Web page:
Father of the Nation, he is known to have inspired movements for civil rights and freedom across the world. Mahatma Gandhi‘s birthday, October 2, is not only commemorated in India as Gandhi Jayanti, a national holiday, but is celebrated worldwide as the International Day of Nonviolence and cleanliness. October 2 also happens to be the birth anniversary of Lal Bahadur Shastri, who was instrumental in India’s freedom struggle. Both Mahatma Gandhi, and Lal Bahadur Shastri’s lives are exemplary and a source of motivation for students. Both these men are known to exhibit simplicity and serenity even in situations that created panic. Their clarity of thoughts and resolve to act is something students can learn from.andhi Bapu, a peaceful freedom fighter who believed in non-violence lead the successful movement for India’s independence from British Rule was born on October 2, 1869. Fondly remembered as the
Lal Bahadur Shastri is known for his calm demeanor and composure even in the most critical situations. He also believed in self-reliance and putting nation first before self. Lal Bahadur Shastri was a simple man who believed in action. While his simplicity is something that one should definitely learn from, another thing to learn is his composure even in extreme situations.
Lal Bahadur Shastri’s contribution to India’s growth is unparalleled. Shastri shares the birthday with the father of the nation and many also call it his ill fate that his birthday doesn’t get celebrated because Gandhi’s legacy overshadows it.
On October 2, the nation celebrates Gandhi Jayanti on account of Mahatma Gandhi’s birthday but somehow we forget to mention the man who contributed towards the growth of India.
But the man who resurrected a nation’s broken self-confidence after the defeat against China in 1962 and led it to victory in 1965 war against Pakistan deserves to be remembered with respect. Another thing to learn from his life is to act instead of procrastinate.
Former President of South Africa Nelson Mandela, Khan Abdul Ghaffar Khan, Steve Biko, and Aung San Suu Kyi all are believed to have been influenced by Mahatma Gandhi. In fact, in his early years, Mandela was a follower of Gandhi’s philosophy of non-violent résistance. European author Romain Rolland too discussed Gandhi in his 1924 book Mahatma Gandhi and Brazillian feminist Maria Lacerda de Moura too wrote about Gandhi in her work on pacifism. The influence of Gandhi was also seen in European physicist Albert Einstein, who called Gandhi a role model for future generations. Einstein even would go on to credit Gandhi with having created a new and humane means for the liberation war of a country that was oppressed. Gandhi’s influence was even seen in the works of Lanza del Vasto who arrived in India in 1936 intending to live with Gandhi and later returned to Europe to spread the Gandhian philosophy and start the Community of the Ark, modelled on Gandhi’s ashrams.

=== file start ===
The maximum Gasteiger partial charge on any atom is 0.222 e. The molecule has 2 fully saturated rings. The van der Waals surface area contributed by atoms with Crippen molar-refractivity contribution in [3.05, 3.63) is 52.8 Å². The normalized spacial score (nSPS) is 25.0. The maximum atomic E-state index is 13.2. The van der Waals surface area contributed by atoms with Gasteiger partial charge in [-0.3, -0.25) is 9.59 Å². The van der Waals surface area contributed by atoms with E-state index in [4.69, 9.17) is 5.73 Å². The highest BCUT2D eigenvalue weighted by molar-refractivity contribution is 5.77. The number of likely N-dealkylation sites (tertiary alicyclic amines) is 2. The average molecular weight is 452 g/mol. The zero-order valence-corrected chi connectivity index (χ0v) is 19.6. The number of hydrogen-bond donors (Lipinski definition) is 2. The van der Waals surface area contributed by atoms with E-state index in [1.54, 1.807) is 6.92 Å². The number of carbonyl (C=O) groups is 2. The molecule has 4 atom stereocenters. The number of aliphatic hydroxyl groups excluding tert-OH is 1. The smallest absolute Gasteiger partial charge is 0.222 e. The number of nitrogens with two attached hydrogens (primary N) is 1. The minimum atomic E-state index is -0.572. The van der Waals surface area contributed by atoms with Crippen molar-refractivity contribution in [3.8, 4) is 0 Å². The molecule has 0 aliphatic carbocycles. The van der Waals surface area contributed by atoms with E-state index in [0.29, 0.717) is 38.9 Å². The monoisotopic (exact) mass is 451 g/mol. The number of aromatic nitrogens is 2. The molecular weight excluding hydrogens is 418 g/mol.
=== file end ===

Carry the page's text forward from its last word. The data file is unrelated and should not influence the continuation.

John Lennon too referred to Gandhi when discussing his views on non-violence and former US Vice-President and environmentalist Al Gore spoke of Gandhi’s influence on him. In fact, former US President Barack Obama too spoke about the Gandhian influence in 2009 when on reply to a question “Who was the one person, dead or alive, that you would choose to dine with?” he referred to Mahatma Gandhi. Notably, Gandhi’s best influence as a world leader can be seen in the fact that the International Day of Non-Violence is observed on 2 October, the birthday of Mahatma Gandhi.
When you open your history books, you will find India’s history to be rich and your teacher would tell you to read up all about the famous freedom fighters and politicians of the early period. Lal Bahadur Shastri was the 2nd Prime Minister of India. He was also a member of the Indian National Congress Party. When you open your history books, you would find his name along with prominent names like Mahatma Gandhi and Jawaharlal Nehru. Shastri was in high school when he met the influential Nishkameshwar Prasad Mishra. He offered financial help to Shastri by allowing him to teach his children. Mishra was a patriotic man and seeing his devotion and patriotism; Shastri became interested in the freedom struggle. He started reading history and works of Mahatma Gandhi, Annie Besant and Swami Vivekananda. These great leaders inspire us even today.
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